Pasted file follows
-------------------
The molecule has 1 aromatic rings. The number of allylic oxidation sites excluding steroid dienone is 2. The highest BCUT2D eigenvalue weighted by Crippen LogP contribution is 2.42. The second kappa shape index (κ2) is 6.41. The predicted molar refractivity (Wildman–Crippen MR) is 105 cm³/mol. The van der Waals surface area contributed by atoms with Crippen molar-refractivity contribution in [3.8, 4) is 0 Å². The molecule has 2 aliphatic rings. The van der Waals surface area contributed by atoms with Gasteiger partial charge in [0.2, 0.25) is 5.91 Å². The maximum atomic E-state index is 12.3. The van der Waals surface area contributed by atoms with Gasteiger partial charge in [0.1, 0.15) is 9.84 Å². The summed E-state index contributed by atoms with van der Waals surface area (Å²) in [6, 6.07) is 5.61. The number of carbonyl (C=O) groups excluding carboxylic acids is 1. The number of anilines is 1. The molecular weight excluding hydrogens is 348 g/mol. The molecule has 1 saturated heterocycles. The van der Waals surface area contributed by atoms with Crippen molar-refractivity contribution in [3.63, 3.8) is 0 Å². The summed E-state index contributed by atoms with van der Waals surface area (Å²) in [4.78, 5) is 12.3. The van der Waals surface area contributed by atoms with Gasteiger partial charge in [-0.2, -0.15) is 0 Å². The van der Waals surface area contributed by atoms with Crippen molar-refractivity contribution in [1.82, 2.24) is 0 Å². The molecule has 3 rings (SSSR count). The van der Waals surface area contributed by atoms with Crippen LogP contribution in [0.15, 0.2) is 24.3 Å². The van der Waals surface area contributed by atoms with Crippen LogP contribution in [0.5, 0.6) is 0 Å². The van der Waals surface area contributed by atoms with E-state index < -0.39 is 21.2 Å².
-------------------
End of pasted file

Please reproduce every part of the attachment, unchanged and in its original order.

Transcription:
The molecule has 1 aromatic rings. The number of allylic oxidation sites excluding steroid dienone is 2. The highest BCUT2D eigenvalue weighted by Crippen LogP contribution is 2.42. The second kappa shape index (κ2) is 6.41. The predicted molar refractivity (Wildman–Crippen MR) is 105 cm³/mol. The van der Waals surface area contributed by atoms with Crippen molar-refractivity contribution in [3.8, 4) is 0 Å². The molecule has 2 aliphatic rings. The van der Waals surface area contributed by atoms with Gasteiger partial charge in [0.2, 0.25) is 5.91 Å². The maximum atomic E-state index is 12.3. The van der Waals surface area contributed by atoms with Gasteiger partial charge in [0.1, 0.15) is 9.84 Å². The summed E-state index contributed by atoms with van der Waals surface area (Å²) in [6, 6.07) is 5.61. The number of carbonyl (C=O) groups excluding carboxylic acids is 1. The number of anilines is 1. The molecular weight excluding hydrogens is 348 g/mol. The molecule has 1 saturated heterocycles. The van der Waals surface area contributed by atoms with Crippen molar-refractivity contribution in [3.63, 3.8) is 0 Å². The summed E-state index contributed by atoms with van der Waals surface area (Å²) in [4.78, 5) is 12.3. The van der Waals surface area contributed by atoms with Gasteiger partial charge in [-0.2, -0.15) is 0 Å². The van der Waals surface area contributed by atoms with Crippen molar-refractivity contribution in [1.82, 2.24) is 0 Å². The molecule has 3 rings (SSSR count). The van der Waals surface area contributed by atoms with Crippen LogP contribution in [0.15, 0.2) is 24.3 Å². The van der Waals surface area contributed by atoms with Crippen LogP contribution in [0.5, 0.6) is 0 Å². The van der Waals surface area contributed by atoms with E-state index < -0.39 is 21.2 Å².